Shares in small companies have performed, on average, better than shares in large companies. That was true in spades last year, when the biggest rising FTSE index was the Fledgling, which measures the tiniest 450 shares on the main market. It rose 56.5 per cent in 2003, compared to 16.6 per cent by the FTSE All-Share. Similarly, over la longue durée. According to London Business School's latest analysis, out yesterday, the capital gains from the smallest 1,000 shares on the market over the past 50 years have been more than six times the rise in the All-Share.
London Business School's report cautions that large company shares can outperform for long periods of time, as they did for most of the Nineties. But there are reasons for expecting further growth from the little acorns this year. The first is the current mood of the market, rewarding smaller, riskier companies. The return of the private punter is also helping. Valuations also seem appealing, with the price-earnings ratio on the small-cap about 11, compared to 16 on the FTSE 100, according to the London Business School's sponsor, ABN Amro.
The trouble with the insight is that it is very difficult to gain exposure to small-caps as a class other than through highly selective active investment funds, whose performance can be holed below the waterline by a disaster or two. And small-caps, of course, have more than their fair share of companies on the financial ropes.
It's all down to the stock picking, then, and this column tries to provide as much commentary on small-caps as on blue chips. And ABN Amro, too, has assembled its own "small is beautiful" portfolio. This mainly involves house stocks (and we'll skirt over Eidos, which had a profit warning yesterday). But it also highlights Uniq, the food group, where investors are urged to look through falling reported earnings to underlying growth; Anite, which should sell more software to the recovering telecoms and travel industry; and WS Atkins, now a maintenance contractor on the London Underground.
Back Aviva as a long-term policy
It's been a tough year or so for Aviva, the insurer which owns Norwich Union. Customers, seeing their savings ravaged by the stock market, have kept their money under the mattress, or at least under the bank manager's mattress.
But things are on the turn. Yesterday Aviva said it boosted its market share in 2003. Unlike its deadly rival Standard Life, Aviva says it has no problems passing the regulator's new solvency test. Consumers are coming back to invest.
The Government will soon decide if to impose further price caps on savings products. But if mass-market savings products come in at the right price, trusted Norwich Union ought to do well.
Less than half Aviva's business comes from the UK. Tie-ups with international banks have led to growth in Europe. ABN Amro recently signed up, helping Dutch sales rise 28 per cent. Aviva also has a general insurance business that brings in cash.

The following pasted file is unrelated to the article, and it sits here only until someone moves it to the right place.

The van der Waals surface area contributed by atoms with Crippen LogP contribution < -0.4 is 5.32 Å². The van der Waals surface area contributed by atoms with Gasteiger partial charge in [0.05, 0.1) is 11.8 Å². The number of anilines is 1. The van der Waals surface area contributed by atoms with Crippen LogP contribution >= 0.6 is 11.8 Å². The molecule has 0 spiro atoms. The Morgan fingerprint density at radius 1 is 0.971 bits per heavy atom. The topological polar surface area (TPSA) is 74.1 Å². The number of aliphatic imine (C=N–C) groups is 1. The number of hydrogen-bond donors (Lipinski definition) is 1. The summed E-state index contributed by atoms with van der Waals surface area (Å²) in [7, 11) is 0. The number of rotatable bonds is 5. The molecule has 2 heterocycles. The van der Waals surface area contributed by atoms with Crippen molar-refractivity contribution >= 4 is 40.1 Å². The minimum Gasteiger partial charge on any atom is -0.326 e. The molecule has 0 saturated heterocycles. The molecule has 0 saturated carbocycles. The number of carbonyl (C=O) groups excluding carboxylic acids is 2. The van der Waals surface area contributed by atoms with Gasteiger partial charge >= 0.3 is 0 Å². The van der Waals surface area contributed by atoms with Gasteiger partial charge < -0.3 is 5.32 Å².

The ageing population and the shift to private pension provision do give life insurers sound long-term prospects. Aviva's diverse geography, product mix and distribution channels make it a solid bet. Its dividend yields a healthy 5 per cent.
The shares have had a good run recently and at 538p they are edging near to some pundits' price targets. That might constrain them in the short-term but, trading at 1.2 times net assets, they are cheaper than Prudential's.
Aviva stock should be a core long-term holding.
Bespak may yet win the right prescription
Mercy! Mercy! Bespak, the medical devices manufacturer, is crying out in pain after a pummelling by two of the playground's biggest bullies, Pfizer and GlaxoSmithKline. The company makes tens of millions of Diskus inhalers for GSK's giant-selling asthma drugs, but the world's number two pharmaceuticals group squished Bespak's profits last year by demanding a whopping price cut. The plan to replace the income with work for Pfizer's new inhaled insulin product, Exubera, has failed because Exubera is delayed in last-minute trials.
All the while, Bespak's core business, making the innards for other medical inhalers and sprays, is going nowhere fast. The hope is the US will catch on to new environmentally friendly products, but there's no sign yet. Interim profit was down 45 per cent to £3.1m so there have been big job cuts and the axe for a prized project to develop nasal spray drugs. Costs are down considerably, but it will be a little while longer before this feeds through to group profits. Bespak was at least right to reject opportunistic bid approaches last summer, when the shares were half yesterday's 580p.
We've taken a sceptical view on this company for the best part of two years, and it isn't time to rush in yet. However, investors should keep their eyes open for Pfizer's filing for regulatory approval of Exubera. When that happens, and presuming the cost savings have come through as planned, Bespak could become interesting.